I know I have written a lot about exercise recently. Given the renewed emphasis on personal health in the wake of the Covid-19 pandemic, I am being asked more questions than ever by clients about the best ways to exercise.
Whilst exercise benefits our physical health, the benefits of exercise extend far beyond the physical. Due to our evolutionary history as hunters and gatherers, human brains are biologically programmed to experience happiness, meaning, and a sense of belonging from physical activity – primarily if that physical activity occurs to music, in nature, or alongside other people.1 In fact, moving in coordinated synchrony with other people, for example, when dancing, doing Pilates or Yoga, creates a greater sense of connection and wellbeing.
The many different brain chemicals, such as endocannabinoids, dopamine, and endorphins released during exercise, have been shown to reduce anxiety and depression and help alleviate the various physical and mental symptoms of multiple illnesses. These chemicals also make us more likely to trust and support each other when released in a social or group setting.
Unfortunately, many of the beneficial social and psychological effects of exercise are difficult to replicate when exercising in an online environment; that said, it is always better to be doing some exercise than no exercise.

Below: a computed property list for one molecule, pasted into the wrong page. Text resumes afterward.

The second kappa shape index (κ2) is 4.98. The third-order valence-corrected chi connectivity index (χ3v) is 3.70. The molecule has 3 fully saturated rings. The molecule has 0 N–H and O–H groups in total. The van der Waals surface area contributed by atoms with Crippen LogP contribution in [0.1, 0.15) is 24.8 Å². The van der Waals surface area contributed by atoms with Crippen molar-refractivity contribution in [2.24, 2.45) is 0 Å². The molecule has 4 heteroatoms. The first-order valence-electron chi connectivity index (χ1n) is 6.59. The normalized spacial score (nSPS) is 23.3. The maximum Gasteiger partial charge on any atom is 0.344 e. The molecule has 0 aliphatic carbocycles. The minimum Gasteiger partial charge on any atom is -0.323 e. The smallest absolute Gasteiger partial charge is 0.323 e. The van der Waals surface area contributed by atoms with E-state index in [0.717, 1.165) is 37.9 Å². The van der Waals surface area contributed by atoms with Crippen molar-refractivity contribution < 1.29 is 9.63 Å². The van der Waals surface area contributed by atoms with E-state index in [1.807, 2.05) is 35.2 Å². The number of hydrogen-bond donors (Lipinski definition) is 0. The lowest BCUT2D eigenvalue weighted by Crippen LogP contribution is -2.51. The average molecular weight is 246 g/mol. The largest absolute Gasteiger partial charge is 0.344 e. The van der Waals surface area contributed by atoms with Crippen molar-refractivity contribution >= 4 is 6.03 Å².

We can all look forward to the Covid-19 restrictions lifting so that no matter your age, your fitness level, or your physical constraints, you too can experience or re-experience the joy and broader health benefits from moving your body with others. You will need to find a suitable activity to do, at the correct dose and for the right amount of time. Be careful to start slowly; pay attention to form and technique under an experienced instructor to reduce the risk of injuries. A good sweat in a gym-based Les Mills or spinning class is an option, as are Yoga, Pilates and Tai Chi classes. It was great to see more fitness classes happening outside, such as Boot Camps, running groups and outdoor Yoga; hopefully, these will all return.
In good health
Simon Coghlan MSc, BSc Physio, DipMedAc
1. McGonigal K. The Joy of Movement: How exercise helps us find happiness, hope, connection, and courage. Penguin; 2019 Dec 31.